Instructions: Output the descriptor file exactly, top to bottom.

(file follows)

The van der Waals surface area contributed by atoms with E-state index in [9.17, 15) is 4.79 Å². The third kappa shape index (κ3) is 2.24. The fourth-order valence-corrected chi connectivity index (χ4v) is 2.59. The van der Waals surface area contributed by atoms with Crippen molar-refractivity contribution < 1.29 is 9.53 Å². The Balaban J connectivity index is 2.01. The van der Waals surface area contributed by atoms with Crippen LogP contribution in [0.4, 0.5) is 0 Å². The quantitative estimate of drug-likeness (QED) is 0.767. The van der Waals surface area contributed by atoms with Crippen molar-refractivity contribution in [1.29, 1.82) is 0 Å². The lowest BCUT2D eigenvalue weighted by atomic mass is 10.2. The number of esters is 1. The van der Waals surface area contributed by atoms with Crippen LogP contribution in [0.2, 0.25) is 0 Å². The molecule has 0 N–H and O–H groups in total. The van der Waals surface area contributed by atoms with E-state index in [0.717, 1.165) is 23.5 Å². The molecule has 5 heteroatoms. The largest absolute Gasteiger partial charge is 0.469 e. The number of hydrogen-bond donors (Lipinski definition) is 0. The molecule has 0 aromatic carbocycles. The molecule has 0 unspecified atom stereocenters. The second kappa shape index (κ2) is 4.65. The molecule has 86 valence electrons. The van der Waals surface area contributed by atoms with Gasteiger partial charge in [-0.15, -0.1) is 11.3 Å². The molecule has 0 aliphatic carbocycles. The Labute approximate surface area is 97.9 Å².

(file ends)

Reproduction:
The van der Waals surface area contributed by atoms with E-state index in [9.17, 15) is 4.79 Å². The third kappa shape index (κ3) is 2.24. The fourth-order valence-corrected chi connectivity index (χ4v) is 2.59. The van der Waals surface area contributed by atoms with Crippen molar-refractivity contribution < 1.29 is 9.53 Å². The Balaban J connectivity index is 2.01. The van der Waals surface area contributed by atoms with Crippen LogP contribution in [0.4, 0.5) is 0 Å². The quantitative estimate of drug-likeness (QED) is 0.767. The van der Waals surface area contributed by atoms with Crippen molar-refractivity contribution in [1.29, 1.82) is 0 Å². The lowest BCUT2D eigenvalue weighted by atomic mass is 10.2. The number of esters is 1. The van der Waals surface area contributed by atoms with Crippen LogP contribution in [0.2, 0.25) is 0 Å². The molecule has 0 N–H and O–H groups in total. The van der Waals surface area contributed by atoms with E-state index in [0.717, 1.165) is 23.5 Å². The molecule has 5 heteroatoms. The largest absolute Gasteiger partial charge is 0.469 e. The number of hydrogen-bond donors (Lipinski definition) is 0. The molecule has 0 aromatic carbocycles. The molecule has 0 unspecified atom stereocenters. The second kappa shape index (κ2) is 4.65. The molecule has 86 valence electrons. The van der Waals surface area contributed by atoms with Gasteiger partial charge in [-0.15, -0.1) is 11.3 Å². The molecule has 0 aliphatic carbocycles. The Labute approximate surface area is 97.9 Å².